Few might consider improvisational acting – or “improv” – to be a practice in life skills or an application of philosophy.
But for Amy Angelilli, an instructor at St. Augustine’s Limelight Theatre, the thrill and impact of improv has almost nothing to do with performing. When she got her start in improv 15 years ago, it was a step toward reinvention and rediscovery.
“From day one I wanted to be on stage and that was always my intention,” she said. “But somewhere along the way I discovered there’s so many different uses for improv and that the mindset of saying ‘yes’ opens you up to life in a way that absolutely nothing else does.”
Angelilli had been in Philadelphia when she first started teaching a group of at-risk children as part of a one-week summer camp activity. She said the kids started off “completely unengaged,” making no secret of the fact that they’d rather be elsewhere. But after realizing how fun improv could be, they opened up and became more interactive both on and off the stage.
It was then that Angelilli realized she’d done more than teach them fun acting activities.
“It’s a very positive thing and it didn’t take them long to start to open up, engage with one another and just enjoy themselves,” she said. “They didn’t know they were learning life skills. After the performance, one of the parents pulled me aside and said to me, ‘I’ve never seen my son light up like that before.’ And I saw something bigger – I realized that it was a lot bigger than just performing.”
That’s what Angelilli hopes to pass on to her adult improv students as she teaches them now: an openness to their artistic, social and professional lives through the power of improv acting.
Her Adult Improv classes see between seven and 12 students each Tuesday and Wednesday night at the Limelight Theatre. Angelilli says the class sizes encourage an almost accelerated sense of camaraderie that spans all generations, interests and backgrounds to create a safe space where students can learn and grow together.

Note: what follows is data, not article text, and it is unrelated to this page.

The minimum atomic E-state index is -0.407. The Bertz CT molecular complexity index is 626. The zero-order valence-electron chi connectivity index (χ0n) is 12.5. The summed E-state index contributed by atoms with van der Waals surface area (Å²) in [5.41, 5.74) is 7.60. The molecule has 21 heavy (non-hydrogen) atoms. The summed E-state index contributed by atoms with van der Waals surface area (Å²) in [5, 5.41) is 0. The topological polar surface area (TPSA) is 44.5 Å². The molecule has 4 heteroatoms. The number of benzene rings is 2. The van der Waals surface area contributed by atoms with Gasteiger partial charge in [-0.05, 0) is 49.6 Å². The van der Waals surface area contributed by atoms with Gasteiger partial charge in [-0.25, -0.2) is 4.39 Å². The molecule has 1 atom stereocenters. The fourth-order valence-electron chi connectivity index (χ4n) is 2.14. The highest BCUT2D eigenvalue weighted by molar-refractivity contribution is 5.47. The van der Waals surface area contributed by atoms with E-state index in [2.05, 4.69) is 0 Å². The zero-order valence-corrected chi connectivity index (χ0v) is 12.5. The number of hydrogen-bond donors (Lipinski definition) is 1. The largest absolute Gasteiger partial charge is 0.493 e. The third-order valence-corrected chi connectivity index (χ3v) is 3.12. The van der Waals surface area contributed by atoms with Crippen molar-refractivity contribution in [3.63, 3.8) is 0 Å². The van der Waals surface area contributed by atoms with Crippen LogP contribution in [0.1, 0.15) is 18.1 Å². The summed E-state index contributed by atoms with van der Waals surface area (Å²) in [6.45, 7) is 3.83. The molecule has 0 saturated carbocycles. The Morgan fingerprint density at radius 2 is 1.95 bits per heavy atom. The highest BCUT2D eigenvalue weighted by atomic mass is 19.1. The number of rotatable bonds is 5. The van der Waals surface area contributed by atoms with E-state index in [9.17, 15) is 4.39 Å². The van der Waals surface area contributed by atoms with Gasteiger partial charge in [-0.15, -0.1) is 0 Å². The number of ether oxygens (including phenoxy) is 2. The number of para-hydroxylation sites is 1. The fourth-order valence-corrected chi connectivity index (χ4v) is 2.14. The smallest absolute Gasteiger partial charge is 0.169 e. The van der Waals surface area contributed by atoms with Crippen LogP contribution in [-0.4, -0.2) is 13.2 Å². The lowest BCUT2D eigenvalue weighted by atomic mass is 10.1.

For student John Ryan, improv was a way to creatively indulge after deciding to return to school and give up playing music. The adult improv classes taught him a skill that didn’t require elaborate planning, while allowing him to attend school and work full-time.
“I think the biggest impact on my life is having a new creative outlet,” he said. “I can learn and grow and express myself in new ways, and that just makes me a happier person overall.
“Outside of class, I think I just generally feel more confident,” he continued. “I’m less afraid of saying something wrong when speaking to people I’ve never met, which is something I’ve felt in the past. I feel like if I ‘fail’ in a conversation, there is always a chance to recover. Also, that human interactions always involve teamwork. I’m not alone in a conversation, and improv has helped me realize that.”
Ed Siarkowicz, another student of Angelilli’s, said the improvisational activities have helped him in his work as the lead of a storm chasing show based in Flagler County. For Siarkowicz, whose work covers the parts of Flagler, St. Johns and Volusia that fall into a gap on the doppler radar, the ability to speak on the fly is instrumental.
“My group of storm chasing photographers are the eyes and ears of both the National Weather Service in Jacksonville and the Flagler County EOC in the gap,” Siarkowicz said. “Since I’m the lead in the show, I was hoping that the improv class would make me a better speaker and improve my ability to both interview and describe events as they occur.”
In that way, Angelilli’s activities work two-fold: Collaboration is encouraged through games like four-part exchanges, wherein two people take turns speaking and ending their sentences with “yes, and … “ to encourage collaboration, and “freeze tag,” in which two players start a scene that’s randomly paused by another player who takes the place of one of the original two. Students also learn through scene work and stage activities.
The biggest take away, Angelilli says, is informing others of the transformative and philosophical power of improv acting, where the biggest “rule” is approaching life with a sense of collaboration and open-mindedness, a skill that’s as important to practice on stage as it is in reality.
“We’re always telling ourselves and each other ‘no’ and the ‘yes’ mindset opens us up to possibilities,” she said. “Only a very small subset of us will get on that best theater stage, but all of us will be on the ‘life’ stage. If improv classes can open us up, we start to apply that mindset to our real world existence. Then we can change our lives and others around us.”
Angelilli’s Adult Improv classes will continue through May 24 for Adult Improv Basics and May 25 for Adult Improv Basics 2. For more information about the classes and to learn how to register, visit www.limelight-theatre.org.
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